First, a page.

Congrats on the New Job! Guide to Writing for a Tech Blog

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tech blog writing guideSo, you’ve recently secured a full time job or contract to start a blog for a tech company and you don’t know where to start.

Getting a personal blog off the ground is one thing, but starting one for a business is something else entirely. The good news is that they’re not worlds apart.

Starting Out

What will  you need to do first?

tech blog writing

Research and learn

The first step is to learn everything there is to know about the company you’ll be writing for; their products and services and of course, their customers.

Google is always everyone’s first and best bet for research materials. Try to learn about other details as well, such as their employees and the organisational culture.

While you might not write about the ‘little things’, paying attention to these details can help to shape your voice as you create content.

Also, research the competition and see what they’re doing with their blogs. You’ll want to make sure your company produces unique content that’s better than the rest.

Plan

Every success is shaped by careful planning – and that includes blogs.

So, what should you consider as you plan for the future of the blog?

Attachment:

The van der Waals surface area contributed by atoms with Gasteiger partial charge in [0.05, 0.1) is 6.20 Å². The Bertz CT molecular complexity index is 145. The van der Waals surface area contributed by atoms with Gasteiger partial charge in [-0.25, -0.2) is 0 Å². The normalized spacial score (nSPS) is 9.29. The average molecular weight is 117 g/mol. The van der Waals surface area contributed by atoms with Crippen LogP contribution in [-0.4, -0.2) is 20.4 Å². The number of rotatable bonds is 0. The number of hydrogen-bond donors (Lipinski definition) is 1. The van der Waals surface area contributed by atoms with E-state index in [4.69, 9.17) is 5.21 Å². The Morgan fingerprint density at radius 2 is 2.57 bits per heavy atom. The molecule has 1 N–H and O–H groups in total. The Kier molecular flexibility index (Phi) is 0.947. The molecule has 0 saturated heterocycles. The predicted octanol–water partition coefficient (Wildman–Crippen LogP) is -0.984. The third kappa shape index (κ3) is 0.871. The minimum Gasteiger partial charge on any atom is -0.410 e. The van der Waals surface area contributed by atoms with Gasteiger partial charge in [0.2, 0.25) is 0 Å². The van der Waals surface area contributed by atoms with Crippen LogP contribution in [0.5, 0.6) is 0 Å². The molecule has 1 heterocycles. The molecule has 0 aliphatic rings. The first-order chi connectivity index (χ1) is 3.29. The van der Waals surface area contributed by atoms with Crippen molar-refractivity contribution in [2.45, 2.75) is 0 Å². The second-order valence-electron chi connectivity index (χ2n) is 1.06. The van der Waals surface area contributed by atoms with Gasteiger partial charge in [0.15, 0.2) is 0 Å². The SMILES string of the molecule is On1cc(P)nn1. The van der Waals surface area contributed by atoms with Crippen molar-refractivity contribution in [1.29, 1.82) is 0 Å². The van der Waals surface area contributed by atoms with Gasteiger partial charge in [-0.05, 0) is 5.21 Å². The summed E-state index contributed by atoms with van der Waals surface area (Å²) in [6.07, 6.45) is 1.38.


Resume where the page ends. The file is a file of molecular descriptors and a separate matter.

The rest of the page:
Think ‘thought leadership content’

You’ll want to be able to tell a unique story for the brand and position them as thought leaders in their field.

Whatever the direction you take your blog in, this should be at the forefront. It’s about telling the right story.

Don’t be afraid to curate content

Curating content can be a great way to lead the company into meaningful industry conversations, without having to take on too much ‘risk’.

Publishing curated high-quality content from across the web is a way of saying “Hey, these are the kinds of topics we like to discuss.”

Whether it’s tech news specific to your niche or something else, you’ll need to figure out how the brand can add value to the larger conversation as well.

You could be better off celebrating the customers

Depending on the type of product or service that your company delivers, you may find that celebrating the customers and how they use the products would make a great focus for the blog.

Again, understanding the company and its customers is crucial for making a decision like this.

Consider educational content

Educational content is particularly beneficial for tech companies. Imagine you’re working on Umbrellar’s blog and you have to create content for the Umbrellar Cloud service.

You can build trust with readers, whether they are IT professionals or entrepreneurs. You’ll hardly run out of ideas, because the tech space is constantly swarming with innovation.

Why do you think communities like Hackernews and Reddit are so big? They thrive on educational content.

Figure out your channels

Your blog alone should not constitute the entirety of your content marketing strategy.

In fact, you won’t have completed your job if you simply write content for the company’s blog. You’ll also need to determine how you’re going to distribute the content you’ve created.